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U.S President Barack Obama reaches out to shake hands with King Salman of Saudi Arabia at the G-20 Summit in Antalya, Turkey, Sunday, Nov. 15, 2015

Mideast Chessboard: Did Saudis Execute Shiite Cleric to Manipulate US?

© AP Photo/ Susan Walsh
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The execution of a prominent Shiite cleric Sheikh Nimr Baqir al-Nimr, which sparked outrage and protests among the Shiites, was a "deliberate provocation" by the House of Saud to achieve three ambitious goals, political commentator Patrick Buchanan asserted.

Riyadh wanted to demonstrate "the new ruthlessness and resolve" of Saudi monarchs, the analyst noted in an opinion piece for Information Clearing House. The oil kingdom also tried to "crystallize, widen and deepen a national-religious divide between Sunni and Shiite, Arab and Persian, Riyadh and Tehran."

In addition, Saudi Arabia sought to undermine the thaw in relations between Iran and the United States, as well as put an end to the Iranian nuclear deal.

Iranian men take a selfie with a poster of Sheikh Nimr al-Nimr, a prominent opposition Saudi Shiite cleric, who was executed last week by Saudi Arabia.
© AP Photo/ Vahid Salemi
Iranian men take a selfie with a poster of Sheikh Nimr al-Nimr, a prominent opposition Saudi Shiite cleric, who was executed last week by Saudi Arabia.

Broadly speaking, the execution served Saudi national interests, which involve among other things America's backing of any Riyadh's activities, regardless of how ruthless they are.

"Like every regime in the Middle East, the Saudis look out for their own national interests first. And their goals here are to first force us to choose between them and Iran, and then to conscript US power on their side in the coming wars of the Middle East," Buchanan warned.

The incident, which the analyst referred to as a "hubristic blunder," should serve both as a wake-up call and a lesson for the American political leadership since Saudi interests and ambitions rarely coincide with Washington's national interests. Take the global campaign against Daesh, which many nations consider a top foreign policy priority. Apparently, Saudis do not share this sentiment.

Saudi army artillery fire shells towards Yemen from a post close to the Saudi-Yemeni border, in southwestern Saudi Arabia, on April 13, 2015
© AFP 2016/ FAYEZ NURELDINE
Saudi army artillery fire shells towards Yemen from a post close to the Saudi-Yemeni border, in southwestern Saudi Arabia, on April 13, 2015

"The Saudis went AWOL from the battle against [Daesh] and al-Qaida in Iraq and Syria. Yet they persuaded us to help them crush the Houthi rebels in Yemen, though the Houthis never attacked us and would have exterminated al-Qaida. Now that a Saudi coalition has driven the Houthis back toward their northern basecamp, [Daesh] and al-Qaida have moved into some of the vacated terrain," the analyst explained.

The same is true when it comes to oil. Saudi Arabia has been behind the oil price collapse, which is badly affecting the fracking industry in the US.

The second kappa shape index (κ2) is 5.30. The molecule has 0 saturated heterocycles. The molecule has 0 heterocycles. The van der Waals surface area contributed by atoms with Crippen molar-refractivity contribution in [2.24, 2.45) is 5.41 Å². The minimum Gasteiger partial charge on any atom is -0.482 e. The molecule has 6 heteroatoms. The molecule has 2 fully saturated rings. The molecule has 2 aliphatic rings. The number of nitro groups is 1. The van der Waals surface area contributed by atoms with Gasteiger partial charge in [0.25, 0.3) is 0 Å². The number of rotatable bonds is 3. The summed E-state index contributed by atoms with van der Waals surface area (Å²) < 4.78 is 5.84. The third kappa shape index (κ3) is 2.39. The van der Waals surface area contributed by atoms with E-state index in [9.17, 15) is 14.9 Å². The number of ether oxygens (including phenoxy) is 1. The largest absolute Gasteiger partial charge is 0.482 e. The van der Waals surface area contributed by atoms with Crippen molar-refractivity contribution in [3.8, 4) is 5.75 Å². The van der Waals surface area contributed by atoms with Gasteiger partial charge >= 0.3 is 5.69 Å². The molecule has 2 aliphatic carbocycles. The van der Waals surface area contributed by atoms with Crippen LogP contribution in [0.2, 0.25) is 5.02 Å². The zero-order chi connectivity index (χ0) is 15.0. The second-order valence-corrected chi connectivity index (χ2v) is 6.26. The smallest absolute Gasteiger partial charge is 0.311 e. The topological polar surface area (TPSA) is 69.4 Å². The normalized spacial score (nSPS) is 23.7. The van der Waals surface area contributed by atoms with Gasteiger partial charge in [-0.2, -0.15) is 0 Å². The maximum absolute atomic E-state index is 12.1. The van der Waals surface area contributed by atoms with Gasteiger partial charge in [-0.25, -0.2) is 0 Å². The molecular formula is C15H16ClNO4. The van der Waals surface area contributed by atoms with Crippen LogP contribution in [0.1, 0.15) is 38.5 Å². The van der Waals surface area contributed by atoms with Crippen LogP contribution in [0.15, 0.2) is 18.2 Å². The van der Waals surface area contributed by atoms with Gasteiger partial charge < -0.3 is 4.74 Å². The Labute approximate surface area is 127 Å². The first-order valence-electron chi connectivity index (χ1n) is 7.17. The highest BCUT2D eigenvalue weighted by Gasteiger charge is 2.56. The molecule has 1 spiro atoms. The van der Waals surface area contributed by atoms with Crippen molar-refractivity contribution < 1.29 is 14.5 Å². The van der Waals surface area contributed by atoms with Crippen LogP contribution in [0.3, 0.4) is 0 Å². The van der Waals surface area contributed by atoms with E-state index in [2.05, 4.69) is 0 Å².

Saudi Arabia is not the only US ally in the region, whose reckless actions could have led to dire consequences. Turkey's decision to shoot down a Russian bomber in Syrian airspace could have ended in a military confrontation, if Moscow was less rational.

"Had Vladimir Putin chosen to respond militarily against Turkey, a NATO ally, his justified retaliation could have produced demands from Ankara for the United States to come to its defense against Russia," Buchanan observed.

A combination picture taken from video shows a war plane crashing in flames in a mountainous area in northern Syria after it was shot down by Turkish fighter jets near the Turkish-Syrian border November 24, 2015
© REUTERS/ Reuters TV/Haberturk
A combination picture taken from video shows a war plane crashing in flames in a mountainous area in northern Syria after it was shot down by Turkish fighter jets near the Turkish-Syrian border November 24, 2015

Washington appears to have chosen wrong allies in the Middle East.

"In Syria's civil war – with the army of Bashar Assad battling ISIS and al-Qaida – it is Russia and Iran and even Hezbollah that seem to be more allies of the moment than the Turks, Saudis or Gulf Arabs," the analyst noted.

Related:
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US State Department Was Warned About Saudi Mass Execution - Ali al-Ahmed
Toxic Alliance: Why Does Washington Blindly Support Saudi Arabia?
West 'Should Stop Arms Supplies to Saudis' to Avoid Persian Gulf War
Tags:
Saudi executions, Yemen conflict, Sunnis, Syrian conflict, Shiites, geopolitics, Vladimir Putin, Middle East, Turkey, United States, Russia, Saudi Arabia
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  • professor.hornblow
    Arab war thinking is rarely strategic but more tactical; the 1967 Arab-Israeli war highlighted the confusion over long term goals and short term advantage. Saudi Arabia will not be able to handle the political firestorm it has now ignited. The royal sandcastles are vulnerable to the incoming tide.
  • Porkbelly Porkerpig
    It is hard to say after the Iran Nuclear Deal, whether Saudi Arabia is anything more than a business client of the US. The US may passively support them, to get a low oil price and more weapons sales, but no American is going to fight for any domestic Saudi Arabian political cause; and who really cares even if Saudi Arabia and Iran go to War with each other, any more than when Iran and Iraq did, in the 1980's?
  • gmprattin reply toprofessor.hornblow(Show commentHide comment)
    professor.hornblow, How does suffering a sneak-attack by "Israel" demonstrate Arab confusion over long term goals and short term advantage?
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